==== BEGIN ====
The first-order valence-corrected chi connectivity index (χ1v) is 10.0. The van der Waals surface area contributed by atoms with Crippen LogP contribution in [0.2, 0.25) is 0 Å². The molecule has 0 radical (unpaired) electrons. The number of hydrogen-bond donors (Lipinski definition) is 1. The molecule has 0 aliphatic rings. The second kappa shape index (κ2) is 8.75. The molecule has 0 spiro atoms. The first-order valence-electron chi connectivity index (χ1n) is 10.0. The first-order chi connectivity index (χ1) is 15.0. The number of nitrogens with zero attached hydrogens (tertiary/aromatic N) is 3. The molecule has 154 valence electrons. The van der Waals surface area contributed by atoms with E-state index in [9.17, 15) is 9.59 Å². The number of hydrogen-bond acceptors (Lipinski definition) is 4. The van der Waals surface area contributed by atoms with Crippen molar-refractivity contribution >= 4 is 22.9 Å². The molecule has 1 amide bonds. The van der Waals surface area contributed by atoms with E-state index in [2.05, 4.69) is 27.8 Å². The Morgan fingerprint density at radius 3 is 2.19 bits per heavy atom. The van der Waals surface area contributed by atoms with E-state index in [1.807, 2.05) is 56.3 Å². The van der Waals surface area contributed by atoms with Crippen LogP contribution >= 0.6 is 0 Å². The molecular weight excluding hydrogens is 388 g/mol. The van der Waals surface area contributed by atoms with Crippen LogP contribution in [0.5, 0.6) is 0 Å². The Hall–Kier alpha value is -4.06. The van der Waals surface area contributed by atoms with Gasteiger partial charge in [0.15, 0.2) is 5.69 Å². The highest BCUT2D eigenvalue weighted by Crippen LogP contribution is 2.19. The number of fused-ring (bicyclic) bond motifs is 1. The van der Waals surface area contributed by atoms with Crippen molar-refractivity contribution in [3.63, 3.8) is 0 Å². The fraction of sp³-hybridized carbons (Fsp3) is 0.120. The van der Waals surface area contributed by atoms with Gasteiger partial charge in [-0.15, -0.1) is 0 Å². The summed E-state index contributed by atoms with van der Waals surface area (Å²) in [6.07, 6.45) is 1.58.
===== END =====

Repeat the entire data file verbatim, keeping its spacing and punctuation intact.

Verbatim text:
The first-order valence-corrected chi connectivity index (χ1v) is 10.0. The van der Waals surface area contributed by atoms with Crippen LogP contribution in [0.2, 0.25) is 0 Å². The molecule has 0 radical (unpaired) electrons. The number of hydrogen-bond donors (Lipinski definition) is 1. The molecule has 0 aliphatic rings. The second kappa shape index (κ2) is 8.75. The molecule has 0 spiro atoms. The first-order valence-electron chi connectivity index (χ1n) is 10.0. The first-order chi connectivity index (χ1) is 15.0. The number of nitrogens with zero attached hydrogens (tertiary/aromatic N) is 3. The molecule has 154 valence electrons. The van der Waals surface area contributed by atoms with E-state index in [9.17, 15) is 9.59 Å². The number of hydrogen-bond acceptors (Lipinski definition) is 4. The van der Waals surface area contributed by atoms with Crippen molar-refractivity contribution >= 4 is 22.9 Å². The molecule has 1 amide bonds. The van der Waals surface area contributed by atoms with E-state index in [2.05, 4.69) is 27.8 Å². The Morgan fingerprint density at radius 3 is 2.19 bits per heavy atom. The van der Waals surface area contributed by atoms with E-state index in [1.807, 2.05) is 56.3 Å². The van der Waals surface area contributed by atoms with Crippen LogP contribution >= 0.6 is 0 Å². The molecular weight excluding hydrogens is 388 g/mol. The van der Waals surface area contributed by atoms with Crippen LogP contribution in [0.5, 0.6) is 0 Å². The Hall–Kier alpha value is -4.06. The van der Waals surface area contributed by atoms with Gasteiger partial charge in [0.15, 0.2) is 5.69 Å². The highest BCUT2D eigenvalue weighted by Crippen LogP contribution is 2.19. The number of fused-ring (bicyclic) bond motifs is 1. The van der Waals surface area contributed by atoms with Crippen molar-refractivity contribution in [3.63, 3.8) is 0 Å². The fraction of sp³-hybridized carbons (Fsp3) is 0.120. The van der Waals surface area contributed by atoms with Gasteiger partial charge in [-0.15, -0.1) is 0 Å². The summed E-state index contributed by atoms with van der Waals surface area (Å²) in [6.07, 6.45) is 1.58.